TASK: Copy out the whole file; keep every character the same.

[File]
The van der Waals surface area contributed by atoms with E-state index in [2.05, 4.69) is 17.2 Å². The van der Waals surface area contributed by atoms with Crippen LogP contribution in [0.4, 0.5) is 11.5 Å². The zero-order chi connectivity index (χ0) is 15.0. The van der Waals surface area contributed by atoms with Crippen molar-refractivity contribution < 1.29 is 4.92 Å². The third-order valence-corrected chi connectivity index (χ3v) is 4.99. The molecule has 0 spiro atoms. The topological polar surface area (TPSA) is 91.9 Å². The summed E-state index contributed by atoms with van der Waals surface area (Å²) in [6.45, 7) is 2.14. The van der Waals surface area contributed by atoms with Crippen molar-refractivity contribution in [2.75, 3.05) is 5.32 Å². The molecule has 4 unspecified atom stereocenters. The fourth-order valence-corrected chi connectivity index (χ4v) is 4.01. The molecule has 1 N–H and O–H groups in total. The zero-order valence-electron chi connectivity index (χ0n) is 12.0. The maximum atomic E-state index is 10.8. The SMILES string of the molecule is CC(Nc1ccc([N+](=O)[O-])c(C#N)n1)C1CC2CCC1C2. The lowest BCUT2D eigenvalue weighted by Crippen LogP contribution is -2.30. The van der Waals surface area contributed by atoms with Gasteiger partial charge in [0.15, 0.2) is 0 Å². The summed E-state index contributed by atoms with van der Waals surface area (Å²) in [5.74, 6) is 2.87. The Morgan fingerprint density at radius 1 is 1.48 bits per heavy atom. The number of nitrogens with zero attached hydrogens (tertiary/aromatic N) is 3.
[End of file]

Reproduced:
The van der Waals surface area contributed by atoms with E-state index in [2.05, 4.69) is 17.2 Å². The van der Waals surface area contributed by atoms with Crippen LogP contribution in [0.4, 0.5) is 11.5 Å². The zero-order chi connectivity index (χ0) is 15.0. The van der Waals surface area contributed by atoms with Crippen molar-refractivity contribution < 1.29 is 4.92 Å². The third-order valence-corrected chi connectivity index (χ3v) is 4.99. The molecule has 0 spiro atoms. The topological polar surface area (TPSA) is 91.9 Å². The summed E-state index contributed by atoms with van der Waals surface area (Å²) in [6.45, 7) is 2.14. The van der Waals surface area contributed by atoms with Crippen molar-refractivity contribution in [2.75, 3.05) is 5.32 Å². The molecule has 4 unspecified atom stereocenters. The fourth-order valence-corrected chi connectivity index (χ4v) is 4.01. The molecule has 1 N–H and O–H groups in total. The zero-order valence-electron chi connectivity index (χ0n) is 12.0. The maximum atomic E-state index is 10.8. The SMILES string of the molecule is CC(Nc1ccc([N+](=O)[O-])c(C#N)n1)C1CC2CCC1C2. The lowest BCUT2D eigenvalue weighted by Crippen LogP contribution is -2.30. The van der Waals surface area contributed by atoms with Gasteiger partial charge in [0.15, 0.2) is 0 Å². The summed E-state index contributed by atoms with van der Waals surface area (Å²) in [5.74, 6) is 2.87. The Morgan fingerprint density at radius 1 is 1.48 bits per heavy atom. The number of nitrogens with zero attached hydrogens (tertiary/aromatic N) is 3.